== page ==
On Monday oil prices dropped more than 1% amid fears that Chinese crude oil consumption is slowing and that OPEC may increase global supply following the meeting on Thursday.  Brent crude settled at $63.69 a barrel dropping 1.1% and US West Intermediate crude settled at $60.64 a barrel losing 1.4%. On Tuesday oil majors Royal Dutch Shell, BP and Total dropped between1.3% and 2.4% as crude prices dropped amid worries about slowing demand in China. Whilst the oil and gas sector dropped 1.5% miners declined 0.4%.  Meanwhile on Thursday ministers from OPEC members and their allies started a meeting to discuss the future of an oil output cut on Thursday.  Oil prices rose more than $1 per barrel after Saudi Energy Minister Prince Abdulaziz bin Salman urged caution and vigilance at the beginning of a meeting of OPEC ministers and their allies about the future of supply cuts.  Brent crude futures were up $1.11, or 1.7%, at $65.18 a barrel by 1347 GMT while U.S. West Texas Intermediate (WTI) crude rose $1.07, or 1.8% to $62.35. OPEC and its allies agreed to extend oil cuts by one month into April, offering small exemptions to Russia and Kazakhstan, after deciding that the demand recovery from the coronavirus pandemic was still fragile despite a recent oil price rally.     OPEC’s leader Saudi Arabia said it would extend its voluntary oil output cut of 1 million barrels per day (bpd), and would decide in coming months when to gradually phase it out. The news oil prices climbed back towards their highest levels in more than a year with Brent trading up 5% above $67 a barrel as the market had expected OPEC+ to release more barrels.

German Unemployment

German unemployment climbed in February for the first time since last June, data showed on Tuesday.  The Labour office said the number of people out of work rose by 9,000 in seasonally adjusted terms to 2.752 million.  The Labour office chief Detlef Scheele said in a statement that “Kurzarbeit (shortened working hours) continues to secure employment on a large scale and prevent unemployment.” He added that “individual sectors are feeling the effects of the lockdown”.  The labour agency said some 2.39 million employees were shortened working hours in December under the government’s Kuzarbeit scheme designed to avoid mass layoffs during downturns by offering companies subsidies to keep workers on the payroll.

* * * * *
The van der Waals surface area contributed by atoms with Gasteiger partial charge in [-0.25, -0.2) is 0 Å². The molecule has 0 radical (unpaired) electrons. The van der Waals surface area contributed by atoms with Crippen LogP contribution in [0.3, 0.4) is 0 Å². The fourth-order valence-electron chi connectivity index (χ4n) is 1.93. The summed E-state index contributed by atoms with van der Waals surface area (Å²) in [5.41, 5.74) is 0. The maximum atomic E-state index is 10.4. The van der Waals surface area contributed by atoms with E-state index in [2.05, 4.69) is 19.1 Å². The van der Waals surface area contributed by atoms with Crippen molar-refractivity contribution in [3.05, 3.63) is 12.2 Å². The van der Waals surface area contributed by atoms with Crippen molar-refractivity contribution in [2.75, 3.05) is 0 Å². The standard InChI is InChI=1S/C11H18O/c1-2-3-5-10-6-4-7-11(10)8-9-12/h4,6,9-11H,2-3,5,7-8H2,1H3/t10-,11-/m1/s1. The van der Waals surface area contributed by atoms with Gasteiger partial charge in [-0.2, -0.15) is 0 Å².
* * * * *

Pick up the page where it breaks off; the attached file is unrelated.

German Exports

German exports to the UK fell by 30% on the year in January as the impact of Brexit turned Germany away from the UK, increasing the impact to the business from the coronavirus pandemic, showed official figures on Tuesday.  The German Federal Statistics Office said in a statement whilst commenting on the preliminary figures, “Since 2016- the year of the Brexit referendum- German exports to the UK have steadily declined.” The Statistics Office attributed the January slump to “the effects of Brexit after the year 2020, which was marked by the Corona pandemic.”  The impact of the COVID-19 meant that the UK economy was smaller in January of this year than the year before.  The International Monetary Fund estimates that the UK and eurozone economies will not return to their pre-pandemic levels until next year.  The Office further said that, in 2020 German exports to the UK fell by 15.5% compared to 2019, recording the biggest year-on-year decline since the financial and economic crisis in 2009, when they fell by 17%.

World food price index rises in February for ninth month running: FAO